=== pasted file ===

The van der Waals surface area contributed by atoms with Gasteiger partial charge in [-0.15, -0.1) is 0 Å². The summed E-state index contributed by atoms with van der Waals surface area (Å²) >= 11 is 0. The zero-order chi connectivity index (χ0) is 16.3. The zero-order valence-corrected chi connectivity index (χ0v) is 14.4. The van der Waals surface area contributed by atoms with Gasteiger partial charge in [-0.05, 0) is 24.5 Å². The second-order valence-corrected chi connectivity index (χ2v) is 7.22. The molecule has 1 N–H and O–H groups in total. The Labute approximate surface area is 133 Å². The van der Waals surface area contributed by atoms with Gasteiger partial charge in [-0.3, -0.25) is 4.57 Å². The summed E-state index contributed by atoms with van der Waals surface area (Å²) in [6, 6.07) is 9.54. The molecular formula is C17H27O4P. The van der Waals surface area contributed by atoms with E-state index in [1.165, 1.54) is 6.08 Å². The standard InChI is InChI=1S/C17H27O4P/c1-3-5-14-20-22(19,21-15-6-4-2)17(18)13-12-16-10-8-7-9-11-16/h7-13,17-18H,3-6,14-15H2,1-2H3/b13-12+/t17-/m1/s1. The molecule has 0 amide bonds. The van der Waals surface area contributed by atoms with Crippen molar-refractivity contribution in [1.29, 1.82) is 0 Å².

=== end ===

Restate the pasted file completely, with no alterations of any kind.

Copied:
The van der Waals surface area contributed by atoms with Gasteiger partial charge in [-0.15, -0.1) is 0 Å². The summed E-state index contributed by atoms with van der Waals surface area (Å²) >= 11 is 0. The zero-order chi connectivity index (χ0) is 16.3. The zero-order valence-corrected chi connectivity index (χ0v) is 14.4. The van der Waals surface area contributed by atoms with Gasteiger partial charge in [-0.05, 0) is 24.5 Å². The second-order valence-corrected chi connectivity index (χ2v) is 7.22. The molecule has 1 N–H and O–H groups in total. The Labute approximate surface area is 133 Å². The van der Waals surface area contributed by atoms with Gasteiger partial charge in [-0.3, -0.25) is 4.57 Å². The summed E-state index contributed by atoms with van der Waals surface area (Å²) in [6, 6.07) is 9.54. The molecular formula is C17H27O4P. The van der Waals surface area contributed by atoms with E-state index in [1.165, 1.54) is 6.08 Å². The standard InChI is InChI=1S/C17H27O4P/c1-3-5-14-20-22(19,21-15-6-4-2)17(18)13-12-16-10-8-7-9-11-16/h7-13,17-18H,3-6,14-15H2,1-2H3/b13-12+/t17-/m1/s1. The molecule has 0 amide bonds. The van der Waals surface area contributed by atoms with Crippen molar-refractivity contribution in [1.29, 1.82) is 0 Å².